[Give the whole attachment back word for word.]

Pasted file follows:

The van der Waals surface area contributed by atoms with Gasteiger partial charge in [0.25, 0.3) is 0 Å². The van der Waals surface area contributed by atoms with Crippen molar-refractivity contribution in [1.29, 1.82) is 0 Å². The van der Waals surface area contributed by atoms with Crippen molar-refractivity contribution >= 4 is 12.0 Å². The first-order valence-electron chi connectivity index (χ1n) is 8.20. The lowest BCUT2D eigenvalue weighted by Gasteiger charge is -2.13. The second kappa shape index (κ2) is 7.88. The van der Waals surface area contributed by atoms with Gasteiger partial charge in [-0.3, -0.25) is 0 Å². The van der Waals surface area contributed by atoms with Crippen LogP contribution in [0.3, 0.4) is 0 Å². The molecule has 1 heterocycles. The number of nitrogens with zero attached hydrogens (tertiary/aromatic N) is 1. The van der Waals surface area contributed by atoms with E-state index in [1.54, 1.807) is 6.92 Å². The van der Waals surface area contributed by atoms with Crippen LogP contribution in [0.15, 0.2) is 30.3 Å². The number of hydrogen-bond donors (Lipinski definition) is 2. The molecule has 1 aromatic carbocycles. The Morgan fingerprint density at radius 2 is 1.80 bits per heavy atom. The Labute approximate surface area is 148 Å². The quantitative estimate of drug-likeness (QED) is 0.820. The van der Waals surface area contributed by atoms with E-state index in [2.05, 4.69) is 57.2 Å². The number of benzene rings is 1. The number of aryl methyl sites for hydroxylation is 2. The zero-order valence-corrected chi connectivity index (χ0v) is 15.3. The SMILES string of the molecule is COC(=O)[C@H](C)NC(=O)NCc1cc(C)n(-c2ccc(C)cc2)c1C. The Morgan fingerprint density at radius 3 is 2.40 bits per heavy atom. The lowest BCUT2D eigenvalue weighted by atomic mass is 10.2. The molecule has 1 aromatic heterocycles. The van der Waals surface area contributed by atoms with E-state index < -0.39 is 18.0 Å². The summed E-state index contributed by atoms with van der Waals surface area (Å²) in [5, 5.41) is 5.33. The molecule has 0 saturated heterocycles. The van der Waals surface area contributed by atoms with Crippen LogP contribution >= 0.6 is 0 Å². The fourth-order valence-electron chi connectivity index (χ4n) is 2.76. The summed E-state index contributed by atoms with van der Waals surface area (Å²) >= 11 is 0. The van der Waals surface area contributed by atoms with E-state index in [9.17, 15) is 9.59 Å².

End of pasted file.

The van der Waals surface area contributed by atoms with Gasteiger partial charge in [0.25, 0.3) is 0 Å². The van der Waals surface area contributed by atoms with Crippen molar-refractivity contribution in [1.29, 1.82) is 0 Å². The van der Waals surface area contributed by atoms with Crippen molar-refractivity contribution >= 4 is 12.0 Å². The first-order valence-electron chi connectivity index (χ1n) is 8.20. The lowest BCUT2D eigenvalue weighted by Gasteiger charge is -2.13. The second kappa shape index (κ2) is 7.88. The van der Waals surface area contributed by atoms with Gasteiger partial charge in [-0.3, -0.25) is 0 Å². The van der Waals surface area contributed by atoms with Crippen LogP contribution in [0.3, 0.4) is 0 Å². The molecule has 1 heterocycles. The number of nitrogens with zero attached hydrogens (tertiary/aromatic N) is 1. The van der Waals surface area contributed by atoms with E-state index in [1.54, 1.807) is 6.92 Å². The van der Waals surface area contributed by atoms with Crippen LogP contribution in [0.15, 0.2) is 30.3 Å². The number of hydrogen-bond donors (Lipinski definition) is 2. The molecule has 1 aromatic carbocycles. The Morgan fingerprint density at radius 2 is 1.80 bits per heavy atom. The Labute approximate surface area is 148 Å². The quantitative estimate of drug-likeness (QED) is 0.820. The van der Waals surface area contributed by atoms with E-state index in [2.05, 4.69) is 57.2 Å². The number of benzene rings is 1. The number of aryl methyl sites for hydroxylation is 2. The zero-order valence-corrected chi connectivity index (χ0v) is 15.3. The SMILES string of the molecule is COC(=O)[C@H](C)NC(=O)NCc1cc(C)n(-c2ccc(C)cc2)c1C. The Morgan fingerprint density at radius 3 is 2.40 bits per heavy atom. The lowest BCUT2D eigenvalue weighted by atomic mass is 10.2. The molecule has 1 aromatic heterocycles. The van der Waals surface area contributed by atoms with E-state index < -0.39 is 18.0 Å². The summed E-state index contributed by atoms with van der Waals surface area (Å²) in [5, 5.41) is 5.33. The molecule has 0 saturated heterocycles. The van der Waals surface area contributed by atoms with Crippen LogP contribution >= 0.6 is 0 Å². The fourth-order valence-electron chi connectivity index (χ4n) is 2.76. The summed E-state index contributed by atoms with van der Waals surface area (Å²) >= 11 is 0. The van der Waals surface area contributed by atoms with E-state index in [9.17, 15) is 9.59 Å².